Outside a bar in Soho, I’m talking to a man in his early fifties called Aubrey. He asks me for a lighter so I hand him my Clipper; then he realises he’s out of cigarettes. I give him one of those, too, and he rewards me with an anecdote.
“One of my dearest friends was a doorman called John,” he tells me. “John had worked on doors for 35 years before I met him. He gave me this piece of insight – he said, ‘Do you remember, Aubrey, when we were young, people walking down Oxford Street from Tottenham Court Road would never turn left, because left meant they were going into Soho? And Soho was this dangerous place, full of people who would rip them off.’”
He pauses, exhaling a delicate plume of smoke, and continues: “Now it’s become a theme park. It’s homogenised. John said, ‘Aubrey, all the rides are safe. When we came here, none of the rides were safe.’”
Danger isn’t something I’m nostalgic for but I sympathised with Aubrey’s (and John’s) sense of loss – for this transformation of red-light district into “theme park” has been accompanied by what the sociologist John Hannigan once described as “a wider trend in which various foreign cultures and domestic subcultures are appropriated, disembowelled and then marketed as . . . sanitised versions of the original”. As central London fills with yet more chain bistros and theme cafés, the originals are fast disappearing.
That night, I was in town for the closing night of the Lorelei, an Italian restaurant run almost single-handedly by Giacinto Bravin since 1967. His wife, Faye, had waitressed there for 28 years. Ever since I stumbled across it a decade ago, the Lorelei had been a home from home, somewhere I could read a book for hours, nursing a single cup coffee, without feeling hurried – surely a remarkable thing in the heart of London.
Its dim light, chipped Formica tables and 1960s coffee machine gave it a shabby air (as did its toilets, located in sheds in the backyard), but Bravin took pride in his fastidiousness. Though once a manager of hotel restaurants across Europe, he seemed content at his livingroom- sized pizza parlour. (“I would pay money to be independent,” he told me.)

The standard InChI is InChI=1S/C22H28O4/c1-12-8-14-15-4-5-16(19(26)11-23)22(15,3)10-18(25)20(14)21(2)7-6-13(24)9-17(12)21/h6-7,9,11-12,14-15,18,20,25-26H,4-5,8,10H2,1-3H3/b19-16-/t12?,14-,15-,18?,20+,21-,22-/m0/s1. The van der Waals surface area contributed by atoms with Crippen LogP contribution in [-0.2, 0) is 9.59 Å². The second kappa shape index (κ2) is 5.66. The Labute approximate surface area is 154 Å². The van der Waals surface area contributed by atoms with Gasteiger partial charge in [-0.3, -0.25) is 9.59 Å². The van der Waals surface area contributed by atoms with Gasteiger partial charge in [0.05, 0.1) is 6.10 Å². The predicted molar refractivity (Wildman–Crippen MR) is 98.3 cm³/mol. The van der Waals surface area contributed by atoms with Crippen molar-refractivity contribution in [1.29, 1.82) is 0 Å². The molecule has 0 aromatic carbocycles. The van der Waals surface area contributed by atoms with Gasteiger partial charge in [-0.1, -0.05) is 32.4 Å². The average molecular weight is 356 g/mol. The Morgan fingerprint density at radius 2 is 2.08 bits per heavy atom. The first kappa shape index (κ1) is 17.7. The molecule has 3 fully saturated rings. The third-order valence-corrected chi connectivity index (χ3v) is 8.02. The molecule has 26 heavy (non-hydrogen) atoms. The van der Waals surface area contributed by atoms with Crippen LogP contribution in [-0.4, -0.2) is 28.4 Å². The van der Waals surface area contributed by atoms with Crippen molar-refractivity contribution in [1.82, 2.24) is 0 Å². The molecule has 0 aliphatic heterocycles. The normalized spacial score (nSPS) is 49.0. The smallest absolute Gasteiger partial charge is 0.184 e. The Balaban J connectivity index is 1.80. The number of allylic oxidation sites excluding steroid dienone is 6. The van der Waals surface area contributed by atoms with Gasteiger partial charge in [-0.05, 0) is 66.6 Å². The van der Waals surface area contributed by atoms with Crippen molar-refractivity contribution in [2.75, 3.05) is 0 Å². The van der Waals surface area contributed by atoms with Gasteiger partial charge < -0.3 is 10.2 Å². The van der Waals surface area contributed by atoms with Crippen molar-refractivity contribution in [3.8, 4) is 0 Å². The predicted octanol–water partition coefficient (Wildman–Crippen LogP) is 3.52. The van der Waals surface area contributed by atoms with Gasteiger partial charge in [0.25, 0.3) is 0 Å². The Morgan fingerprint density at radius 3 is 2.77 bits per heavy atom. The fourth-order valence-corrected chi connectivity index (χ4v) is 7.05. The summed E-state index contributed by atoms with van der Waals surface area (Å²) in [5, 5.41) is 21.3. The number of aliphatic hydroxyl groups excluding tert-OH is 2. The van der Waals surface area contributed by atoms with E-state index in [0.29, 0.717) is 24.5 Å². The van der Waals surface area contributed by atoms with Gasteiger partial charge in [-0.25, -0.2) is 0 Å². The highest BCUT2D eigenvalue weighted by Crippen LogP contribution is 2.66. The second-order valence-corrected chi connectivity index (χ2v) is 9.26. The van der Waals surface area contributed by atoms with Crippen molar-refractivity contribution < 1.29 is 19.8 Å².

Old Soho was a darker, seedier place. In earlier decades, local gangsters would idly attempt to make trouble. One time, a mafioso asked Bravin why he wasn’t paying any protection. Exasperated, he replied that he was paying the police, meaning through taxes. The hassle stopped. It was only later that he realised what the racketeer had probably assumed – that he was paying off Soho’s bent coppers.
Despite sharing this sort of history with its neighbours, the Lorelei was never about criminal glamour. Visiting it was like visiting family. Bravin would talk for hours with the regular customers about his passion for mending things – his car, his espresso machine. Faye would sometimes doze in the corner; my partner, Zoë, recently showed her how to work out a few maths problems.
Outside the bar close by, I ask Aubrey if he knew the Lorelei. It turns out he’s been going since 1979, eating the same meal each time: a margherita pizza with extra anchovies. He’s sad to see it go: “What we’ve lost is that comfort of going somewhere that remains the same.”
If you ever get lost in Soho, there’s a mnemonic to help you find your way: “Good friends drink well”, referring to the ladder of Greek Street, Frith Street, Dean Street and Wardour Street. The Lorelei was on Bateman Street, a short passage between Greek Street and Frith Street. That’s why I always thought of it as an open secret between good friends.